17 precise predictions that the City has drawn, and, in fact, if

18 the City's estimates are off by even 2 percent, they will run

19 out of money under their own estimates.

20 And Dr. Woods will be our only witness that we'll be

21 offering.

22 THE COURT: Okay. Thank you.

23 MS. TALLMAN: Thank you.

24 THE COURT: Mr. Kim?

25 MR. KIM: Thank you, your Honor. Good afternoon.

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1 THE COURT: Good afternoon.

2 MR. KIM: I'd first like to take issue, your Honor,

3 with the last statement that was made by Ms. Tallman that the

4 City is off by its estimates, that within 2 percent that we

5 would run out of funds. As the -- as we have set forth in the

6 declarations attached to our motions, our activity to date has

7 been off, but it's been off in the other direction. So to the

8 extent that the plaintiffs are raising this red flag that the

9 City is going to run out of money, the current data that we

10 have, the current activity simply doesn't support that.

11 The City's current intentions are to conduct

12 excavations at all 28,400, the approximate number of

13 residential service lines in the city, and we believe that

14 we have sufficient funds to do that.

15 THE COURT: You just think you only need to replace

16 18,000 or fewer; is that right?

17 MR. KIM: We believe that we are only going to need

18 to replace less than 18,000 service lines, but we intend to

19 conduct the excavations and conduct the replacements at all of

20 the residences within the city.

21 THE COURT: Okay. Let's try that one more time.

22 MR. KIM: Okay. The City --

23 THE COURT: Can I try to say what you said?

24 MR. KIM: Sure.

25 THE COURT: It's more helpful to me to do it that way.

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1 You intend to excavate the service lines to examine

2 them at all the residences; correct?

3 MR. KIM: Correct, your Honor.

4 THE COURT: But you think what you're going to find

5 is that you do not need to replace them all; in fact, you

6 think perhaps less than 18,000 will need to be replaced?

7 MR. KIM: Correct, your Honor.

8 THE COURT: All right. Sorry about that. I just

9 want to make sure we're communicating.

10 MR. KIM: My apologies, your Honor, for interrupting.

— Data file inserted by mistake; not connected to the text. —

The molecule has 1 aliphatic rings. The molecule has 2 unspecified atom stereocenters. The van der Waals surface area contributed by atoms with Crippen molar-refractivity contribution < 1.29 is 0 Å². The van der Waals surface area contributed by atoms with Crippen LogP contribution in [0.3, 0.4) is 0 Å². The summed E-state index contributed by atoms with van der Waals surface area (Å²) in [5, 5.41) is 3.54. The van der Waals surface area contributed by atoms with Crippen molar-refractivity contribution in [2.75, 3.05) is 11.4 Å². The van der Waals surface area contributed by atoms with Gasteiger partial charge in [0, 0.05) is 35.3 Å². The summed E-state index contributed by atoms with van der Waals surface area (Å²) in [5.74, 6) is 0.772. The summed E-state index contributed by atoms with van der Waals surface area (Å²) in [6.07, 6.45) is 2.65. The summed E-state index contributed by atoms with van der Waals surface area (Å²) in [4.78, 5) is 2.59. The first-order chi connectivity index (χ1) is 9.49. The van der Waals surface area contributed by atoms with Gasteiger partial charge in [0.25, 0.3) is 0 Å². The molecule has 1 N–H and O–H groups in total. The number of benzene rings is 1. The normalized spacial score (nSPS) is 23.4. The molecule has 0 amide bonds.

11 The reason for that, your Honor, is that the City has

12 run into several instances where lines were spliced and so

13 we -- the City has determined it is going to need to conduct

14 the excavations at all 28,000 residences within the city.

15 THE COURT: Where would they be spliced, between the

16 street and the house?

17 MR. KIM: That's my understanding, your Honor.

18 THE COURT: Why would that occur?

19 MR. KIM: Generally, my understanding is that it

20 occurs when the homeowner has the work done on their own as

21 a -- it was done as a cost-saving measure at some time in the

22 past.

23 THE COURT: Would this have been before the

24 switchover?

25 MR. KIM: Correct, your Honor.

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1 THE COURT: Why would that be?

2 MR. KIM: That, I couldn't tell you.

3 THE COURT: I mean, I'm just trying to get a handle

4 on why a homeowner would need to have that done. Is it

5 because there was damage or frost problems or some sort of --

6 MR. KIM: I assume there would be a variety of

7 reasons why a homeowner would need to replace their line or

8 repair a line damaged from numerous causes.

9 THE COURT: Well, give me an example. And the reason

10 I'm asking this is because I'm trying to get my arms around

11 the likelihood of that actually occurring. Why would somebody

12 need to splice a line?

13 MR. KIM: I can't give your Honor a specific example

14 right now; however, your Honor, in relation to motion 166,

15 which you asked us to focus on, we think there are essentially

16 two issues here. One is that the City's -- the projections